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How Does the Source Work?

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How Does the Source Work?
« on: January 04, 2014, 01:55:20 AM »
 

Don Boyer

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Welcome, one and all, to The Source - Card Collecting 101.

You'll notice something a bit different about this board - unlike all the other boards here, you can't create new topics!  This was done intentionally, and you'll see why in a moment.

Every now and then, a REALLY good post pops up on the other boards, something that gets to the core of a particular subject and covers pretty much all the bases (or as close to it as we can get).  We're talking about "reference-quality" topics, the kind you want to be able to refer back to over and over, as useful as a dictionary to an English major or a flute to a flautist.  Information-wise, it's a topic that's the best of the best.

When we find a topic that's THAT good, we move it here.  In time, this board will become the one-stop resource for all the vital information dealing with card collecting - dating a deck, identifying a brand without a box, tracking a company's history, how to properly store your collection in a variety of climates, etc.; anything that's absolutely core material, whether you collect antique, vintage or modern cards.  If "Card Collecting 101" was a real university course, this would be the textbook Professors Asher and Dawson would make you buy!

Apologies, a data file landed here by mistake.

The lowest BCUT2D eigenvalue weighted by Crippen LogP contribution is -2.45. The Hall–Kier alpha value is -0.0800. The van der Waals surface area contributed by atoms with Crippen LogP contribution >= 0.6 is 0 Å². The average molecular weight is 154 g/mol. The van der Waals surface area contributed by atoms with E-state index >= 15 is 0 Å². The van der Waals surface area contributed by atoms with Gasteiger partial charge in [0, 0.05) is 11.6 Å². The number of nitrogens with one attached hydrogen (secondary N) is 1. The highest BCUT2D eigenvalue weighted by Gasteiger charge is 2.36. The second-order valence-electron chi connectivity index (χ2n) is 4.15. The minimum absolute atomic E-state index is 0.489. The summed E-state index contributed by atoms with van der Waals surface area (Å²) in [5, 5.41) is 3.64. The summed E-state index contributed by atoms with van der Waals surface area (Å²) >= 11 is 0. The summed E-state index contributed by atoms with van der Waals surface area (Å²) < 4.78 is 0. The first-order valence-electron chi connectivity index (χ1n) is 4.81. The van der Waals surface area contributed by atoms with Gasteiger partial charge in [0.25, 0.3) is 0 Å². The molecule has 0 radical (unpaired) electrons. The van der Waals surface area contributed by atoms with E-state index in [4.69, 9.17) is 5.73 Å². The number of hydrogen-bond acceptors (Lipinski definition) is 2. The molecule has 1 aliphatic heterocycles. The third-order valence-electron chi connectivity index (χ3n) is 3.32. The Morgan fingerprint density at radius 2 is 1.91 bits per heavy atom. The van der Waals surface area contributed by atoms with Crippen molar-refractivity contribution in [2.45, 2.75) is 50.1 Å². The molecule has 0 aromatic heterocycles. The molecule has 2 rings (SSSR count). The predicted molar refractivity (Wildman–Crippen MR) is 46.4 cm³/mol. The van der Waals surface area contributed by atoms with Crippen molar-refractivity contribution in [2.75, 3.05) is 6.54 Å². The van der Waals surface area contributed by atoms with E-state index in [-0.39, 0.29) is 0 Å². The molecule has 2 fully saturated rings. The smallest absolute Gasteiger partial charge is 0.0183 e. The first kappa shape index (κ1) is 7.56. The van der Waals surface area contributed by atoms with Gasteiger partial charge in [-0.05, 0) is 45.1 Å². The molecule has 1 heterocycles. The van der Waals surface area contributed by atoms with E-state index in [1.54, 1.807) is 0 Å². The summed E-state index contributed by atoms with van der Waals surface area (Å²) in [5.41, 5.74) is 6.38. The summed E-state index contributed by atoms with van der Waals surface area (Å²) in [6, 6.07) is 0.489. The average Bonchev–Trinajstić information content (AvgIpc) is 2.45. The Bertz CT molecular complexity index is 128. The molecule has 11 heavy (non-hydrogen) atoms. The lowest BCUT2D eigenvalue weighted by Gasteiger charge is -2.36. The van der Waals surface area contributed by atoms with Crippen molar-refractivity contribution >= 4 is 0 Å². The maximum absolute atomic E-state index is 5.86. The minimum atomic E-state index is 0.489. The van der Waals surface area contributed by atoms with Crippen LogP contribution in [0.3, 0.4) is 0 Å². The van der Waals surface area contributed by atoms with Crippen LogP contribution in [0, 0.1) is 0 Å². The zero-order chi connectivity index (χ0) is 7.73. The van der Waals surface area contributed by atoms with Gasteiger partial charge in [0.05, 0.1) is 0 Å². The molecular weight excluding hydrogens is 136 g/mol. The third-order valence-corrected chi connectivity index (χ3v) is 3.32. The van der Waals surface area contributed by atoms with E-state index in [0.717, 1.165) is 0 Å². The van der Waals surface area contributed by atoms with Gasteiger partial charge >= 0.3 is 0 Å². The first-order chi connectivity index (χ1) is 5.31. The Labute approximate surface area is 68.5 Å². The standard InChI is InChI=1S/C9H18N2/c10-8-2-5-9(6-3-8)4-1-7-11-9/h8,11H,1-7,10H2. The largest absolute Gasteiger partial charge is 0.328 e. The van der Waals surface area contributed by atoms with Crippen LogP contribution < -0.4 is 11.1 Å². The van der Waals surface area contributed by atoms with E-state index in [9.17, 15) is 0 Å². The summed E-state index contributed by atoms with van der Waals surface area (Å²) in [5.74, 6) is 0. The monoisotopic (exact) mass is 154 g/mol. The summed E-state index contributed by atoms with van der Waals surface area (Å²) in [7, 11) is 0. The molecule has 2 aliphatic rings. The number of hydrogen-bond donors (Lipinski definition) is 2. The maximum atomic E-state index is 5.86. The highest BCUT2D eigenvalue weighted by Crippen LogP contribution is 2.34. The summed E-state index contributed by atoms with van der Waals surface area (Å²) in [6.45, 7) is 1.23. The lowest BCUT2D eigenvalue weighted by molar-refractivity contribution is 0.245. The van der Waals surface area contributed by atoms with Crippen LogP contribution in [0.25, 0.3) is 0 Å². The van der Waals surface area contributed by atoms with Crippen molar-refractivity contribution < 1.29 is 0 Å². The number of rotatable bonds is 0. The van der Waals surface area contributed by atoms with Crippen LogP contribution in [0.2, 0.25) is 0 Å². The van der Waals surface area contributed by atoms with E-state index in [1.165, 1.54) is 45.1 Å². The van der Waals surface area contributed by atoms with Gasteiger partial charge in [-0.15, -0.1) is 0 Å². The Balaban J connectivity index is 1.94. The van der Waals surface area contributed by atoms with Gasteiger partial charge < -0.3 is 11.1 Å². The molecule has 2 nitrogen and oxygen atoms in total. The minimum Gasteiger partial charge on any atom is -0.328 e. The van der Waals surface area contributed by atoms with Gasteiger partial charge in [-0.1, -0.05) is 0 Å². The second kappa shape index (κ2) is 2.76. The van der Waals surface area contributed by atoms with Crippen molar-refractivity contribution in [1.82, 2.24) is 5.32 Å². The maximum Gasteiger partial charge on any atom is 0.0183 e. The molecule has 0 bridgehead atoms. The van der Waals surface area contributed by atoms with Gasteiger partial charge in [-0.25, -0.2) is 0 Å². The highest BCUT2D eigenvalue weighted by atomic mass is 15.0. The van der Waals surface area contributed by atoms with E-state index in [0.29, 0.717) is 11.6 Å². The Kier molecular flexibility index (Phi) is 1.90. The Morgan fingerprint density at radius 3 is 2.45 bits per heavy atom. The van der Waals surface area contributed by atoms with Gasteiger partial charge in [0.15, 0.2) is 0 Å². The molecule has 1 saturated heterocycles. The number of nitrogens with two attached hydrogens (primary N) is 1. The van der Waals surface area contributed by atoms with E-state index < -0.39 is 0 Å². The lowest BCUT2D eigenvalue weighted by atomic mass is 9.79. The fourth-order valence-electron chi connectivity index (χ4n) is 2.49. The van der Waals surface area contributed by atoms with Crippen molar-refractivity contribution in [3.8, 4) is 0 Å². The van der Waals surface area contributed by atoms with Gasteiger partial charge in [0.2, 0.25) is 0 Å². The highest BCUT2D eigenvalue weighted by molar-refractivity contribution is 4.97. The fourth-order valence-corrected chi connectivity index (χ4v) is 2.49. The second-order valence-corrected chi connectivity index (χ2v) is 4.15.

We are open to accepting suggestions for topics that belong here in the Source.  Please reply to this message with your nominations - include the URL, please.  Also, please remember when replying to other Source topics, that we demand a high standard of post quality for this board - we ask that you keep the tangents and humorous commentary to a bare minimum.

Since new topics are listed chronologically based on when they were posted to last, we'll be creating a table of contents right here once there's enough topics here to organize.  So if you're researching a specific subject, check here first for where to find the relevant topics.
« Last Edit: January 08, 2014, 12:55:22 AM by Don Boyer »
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Re: How Does the Source Work?
« Reply #1 on: April 11, 2017, 08:30:34 AM »
 

Great Lakes Playing Cards

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I'm not sure where to post this so I'm going to start here and see where this goes.  I've had a deck of cards in my hands since I was young and always kinda "had decks around" but never really "collected" them.  I'm looking to learn more about cards and collecting in general.  I have a few decks left from over the years as well as 10/20 older (maybe 1950s??) decks that I got from a magic shop owner/performer that passed away. 

My question is this...Where do I start?  Should my first priority be to properly store the decks?  Would the next step be to go through them one by one and learn about the deck and it's value?  I'm more interested in learning that I am discovering that I have a "hidden gem" in my collection.  How did you get starting in learning about your decks etc?  Do I get a copy of Hochman's and start digging?...or...as far as researching my decks...would Hochman's not be helpful since it only goes up to the 1930s?...and...Does anyone prefer the printed edition over the digital edition? etc.

Thanks for your help in getting me started.
Just getting started in collecting playing cards.  Any help is appreciated.  TY.
 

Re: How Does the Source Work?